Chiodos - Illuminaudio

Chiodos are certainly one of the most polarizing bands in the scene today. Having seen a large amount of success with their first two full-length albums All’s Well That Ends Welland Bone Palace Ballet, the ousting of frontman and lead singer Craigery Owens came as a shock to the outside world. From the inside though, it was clearly what the group thought was best for them. With Illuminaudio, their third release on Equal Vision Records, it’s clear that they’ve moved on and are setting their sights on bigger things than ever. 

When Owens and the group parted ways, fans wondered how Chiodos would fare heading forth with new vocalist Brandon Bolmer (formerly of Yesterday’s Rising). There were a lot of opinions circulating that the group should change their name, as Owens’ vocal style and presence was what made the band so unique and distinguishable. However, the success that Chiodos saw with their first two releases was not universal, and a lot of members on this website had negative feelings towards Chiodos and Owens while they were at the height of their popularity. Now, with Bolmer, new drummer Tanner Wayne (formerly of Underminded and Scary Kids Scaring Kids), and original members Bradley Bell, Matt Goddard, Jason Hale, and Pat McManaman, Chiodos offer up one of the most intriguing records of 2010 with Illuminaudio.

The introductory title track leads right into the fiery “Caves”, and right from the outset, two qualms are set aside. First of all, it is clear that Bolmer is a more than adequate replacement for Owens. Comparing the two is useless and futile, but Bolmer shines on this record and fans of Yesterday’s Rising know that he can hold his own while transitioning from screaming to high-pitched vocals. The second is that Chiodos are quite obviously still Chiodos. Keeping the band name was definitely the right move, as the progression seen from Bone Palace Ballet to Illuminaudio is exactly what should have been expected. Jason Hale is back, shredding away with his signature face-melting riffs, Bradley Bell is stronger than ever behind the keyboard, and Tanner Wayne replaces Derrick Frost without missing a beat (literally).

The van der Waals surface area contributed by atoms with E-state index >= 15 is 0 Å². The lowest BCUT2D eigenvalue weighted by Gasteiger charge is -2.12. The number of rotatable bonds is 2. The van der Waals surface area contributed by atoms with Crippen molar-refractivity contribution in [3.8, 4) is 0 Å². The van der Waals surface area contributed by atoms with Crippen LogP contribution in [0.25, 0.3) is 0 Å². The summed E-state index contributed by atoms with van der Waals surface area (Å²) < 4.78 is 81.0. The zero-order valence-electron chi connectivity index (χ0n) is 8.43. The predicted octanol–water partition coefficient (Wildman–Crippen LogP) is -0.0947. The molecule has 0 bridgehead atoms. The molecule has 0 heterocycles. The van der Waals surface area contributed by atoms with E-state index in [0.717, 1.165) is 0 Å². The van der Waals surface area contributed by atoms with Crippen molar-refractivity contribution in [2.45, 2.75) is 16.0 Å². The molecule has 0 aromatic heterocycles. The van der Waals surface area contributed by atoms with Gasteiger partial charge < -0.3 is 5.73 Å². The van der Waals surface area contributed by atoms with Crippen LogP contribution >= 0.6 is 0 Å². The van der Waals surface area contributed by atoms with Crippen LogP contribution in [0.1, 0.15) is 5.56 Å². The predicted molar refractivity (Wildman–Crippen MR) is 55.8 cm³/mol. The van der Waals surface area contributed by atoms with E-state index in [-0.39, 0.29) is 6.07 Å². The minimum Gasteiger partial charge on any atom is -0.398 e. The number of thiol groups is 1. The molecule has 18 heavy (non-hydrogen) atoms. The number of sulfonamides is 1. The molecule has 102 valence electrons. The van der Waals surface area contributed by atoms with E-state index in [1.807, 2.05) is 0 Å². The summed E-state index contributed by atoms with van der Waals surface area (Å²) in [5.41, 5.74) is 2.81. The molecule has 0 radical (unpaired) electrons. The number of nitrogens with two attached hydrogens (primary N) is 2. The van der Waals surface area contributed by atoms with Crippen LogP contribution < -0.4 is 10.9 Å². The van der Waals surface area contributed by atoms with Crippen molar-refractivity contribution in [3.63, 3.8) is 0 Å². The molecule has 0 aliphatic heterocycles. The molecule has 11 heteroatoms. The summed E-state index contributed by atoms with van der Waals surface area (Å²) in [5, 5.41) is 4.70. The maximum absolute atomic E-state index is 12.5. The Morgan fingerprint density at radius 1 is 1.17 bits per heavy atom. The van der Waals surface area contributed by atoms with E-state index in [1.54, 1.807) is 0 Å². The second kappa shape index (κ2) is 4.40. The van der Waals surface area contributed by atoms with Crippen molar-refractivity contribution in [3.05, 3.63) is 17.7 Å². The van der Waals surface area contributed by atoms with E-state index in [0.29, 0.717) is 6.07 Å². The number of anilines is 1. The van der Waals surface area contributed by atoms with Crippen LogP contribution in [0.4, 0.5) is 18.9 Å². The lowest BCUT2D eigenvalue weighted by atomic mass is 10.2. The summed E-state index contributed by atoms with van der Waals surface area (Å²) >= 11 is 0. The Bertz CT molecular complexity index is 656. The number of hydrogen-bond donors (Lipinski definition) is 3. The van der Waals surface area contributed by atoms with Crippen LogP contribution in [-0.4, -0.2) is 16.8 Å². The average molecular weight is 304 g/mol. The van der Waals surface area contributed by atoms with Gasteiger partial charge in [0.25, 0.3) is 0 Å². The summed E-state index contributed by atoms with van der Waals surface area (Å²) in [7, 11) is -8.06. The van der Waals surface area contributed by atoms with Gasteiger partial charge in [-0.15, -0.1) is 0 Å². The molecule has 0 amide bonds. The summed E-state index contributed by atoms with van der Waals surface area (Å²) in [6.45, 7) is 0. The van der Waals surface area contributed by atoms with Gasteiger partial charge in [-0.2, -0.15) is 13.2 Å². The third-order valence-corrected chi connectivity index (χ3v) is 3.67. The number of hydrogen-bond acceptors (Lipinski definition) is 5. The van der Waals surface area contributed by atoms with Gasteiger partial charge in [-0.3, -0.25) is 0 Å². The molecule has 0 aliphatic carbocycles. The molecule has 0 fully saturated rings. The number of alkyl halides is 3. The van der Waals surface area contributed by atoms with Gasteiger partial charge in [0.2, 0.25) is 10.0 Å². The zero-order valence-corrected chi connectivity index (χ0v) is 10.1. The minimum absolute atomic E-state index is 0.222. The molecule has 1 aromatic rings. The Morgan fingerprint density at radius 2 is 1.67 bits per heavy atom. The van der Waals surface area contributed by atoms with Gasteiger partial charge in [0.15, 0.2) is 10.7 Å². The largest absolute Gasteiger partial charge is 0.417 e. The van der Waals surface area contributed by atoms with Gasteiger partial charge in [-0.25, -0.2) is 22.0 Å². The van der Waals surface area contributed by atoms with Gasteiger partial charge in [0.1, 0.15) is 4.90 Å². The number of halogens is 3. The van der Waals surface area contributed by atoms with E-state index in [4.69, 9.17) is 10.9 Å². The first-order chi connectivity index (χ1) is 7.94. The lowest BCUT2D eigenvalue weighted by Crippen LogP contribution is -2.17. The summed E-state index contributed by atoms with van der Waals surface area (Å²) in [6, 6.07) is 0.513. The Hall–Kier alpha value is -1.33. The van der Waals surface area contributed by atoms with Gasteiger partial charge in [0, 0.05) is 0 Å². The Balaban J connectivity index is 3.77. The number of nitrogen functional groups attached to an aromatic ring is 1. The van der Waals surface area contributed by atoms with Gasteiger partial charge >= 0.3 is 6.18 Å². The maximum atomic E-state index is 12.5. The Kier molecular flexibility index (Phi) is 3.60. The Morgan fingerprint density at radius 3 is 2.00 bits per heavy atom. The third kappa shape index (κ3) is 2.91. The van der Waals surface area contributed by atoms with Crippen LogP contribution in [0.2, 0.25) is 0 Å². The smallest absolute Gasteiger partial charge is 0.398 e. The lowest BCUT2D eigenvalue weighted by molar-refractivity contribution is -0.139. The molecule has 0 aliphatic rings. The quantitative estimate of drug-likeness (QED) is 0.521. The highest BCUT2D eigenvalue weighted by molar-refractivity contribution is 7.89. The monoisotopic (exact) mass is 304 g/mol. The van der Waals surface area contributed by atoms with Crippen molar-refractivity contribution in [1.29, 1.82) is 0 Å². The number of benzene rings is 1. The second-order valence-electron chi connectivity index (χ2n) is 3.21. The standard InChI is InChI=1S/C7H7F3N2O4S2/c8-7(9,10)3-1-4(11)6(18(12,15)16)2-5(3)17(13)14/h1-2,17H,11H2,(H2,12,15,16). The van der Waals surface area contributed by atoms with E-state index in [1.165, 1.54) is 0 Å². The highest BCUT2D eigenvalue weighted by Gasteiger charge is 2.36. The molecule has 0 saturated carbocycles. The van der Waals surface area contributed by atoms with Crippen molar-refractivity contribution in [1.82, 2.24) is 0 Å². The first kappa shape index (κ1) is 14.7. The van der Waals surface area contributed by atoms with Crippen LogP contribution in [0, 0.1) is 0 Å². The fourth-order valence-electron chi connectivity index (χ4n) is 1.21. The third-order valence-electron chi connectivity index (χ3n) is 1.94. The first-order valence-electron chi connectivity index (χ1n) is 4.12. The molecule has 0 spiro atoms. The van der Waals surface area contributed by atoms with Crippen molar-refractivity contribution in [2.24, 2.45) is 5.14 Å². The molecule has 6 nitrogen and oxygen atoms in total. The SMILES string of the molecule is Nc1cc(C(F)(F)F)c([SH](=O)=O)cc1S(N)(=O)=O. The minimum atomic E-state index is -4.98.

”Illuminaudio” was the track released on the first teaser video from Chiodos, and the pounding drums and vocal harmony heard at the end of that video is the beginning of “Caves”. “Caves” is undoubtedly one of the strongest tracks on the record, and will settle hardcore Chiodos fans right from the beginning. It’s excellently produced by Machine, with Bolmer’s screams during the heavier parts sounding larger than life. His falsetto throughout the verses is executed beautifully, and even without their former frontman, Chiodos have managed to keep the signature sound that has always separated them from the rest of the post-hardcore pack. “Caves” is an emotionally charged, driving track…a signal at the outset that Chiodos are back and they mean business.

”Love Is A Cat From Hell” and “Modern Wolf Hair” have both already been released, and each of these songs continue to show the group’s progression. Hale’s guitar work is the most consistent aspect of this group and this record, and he really shines on “Love Is A Cat From Hell”. “Modern Wolf Hair” is heavier, infused with gang vocals and a catchy chorus. In the bridge, an extensive buildup climaxes when Bolmer screams “Run for your life!”, launching a sweltering breakdown.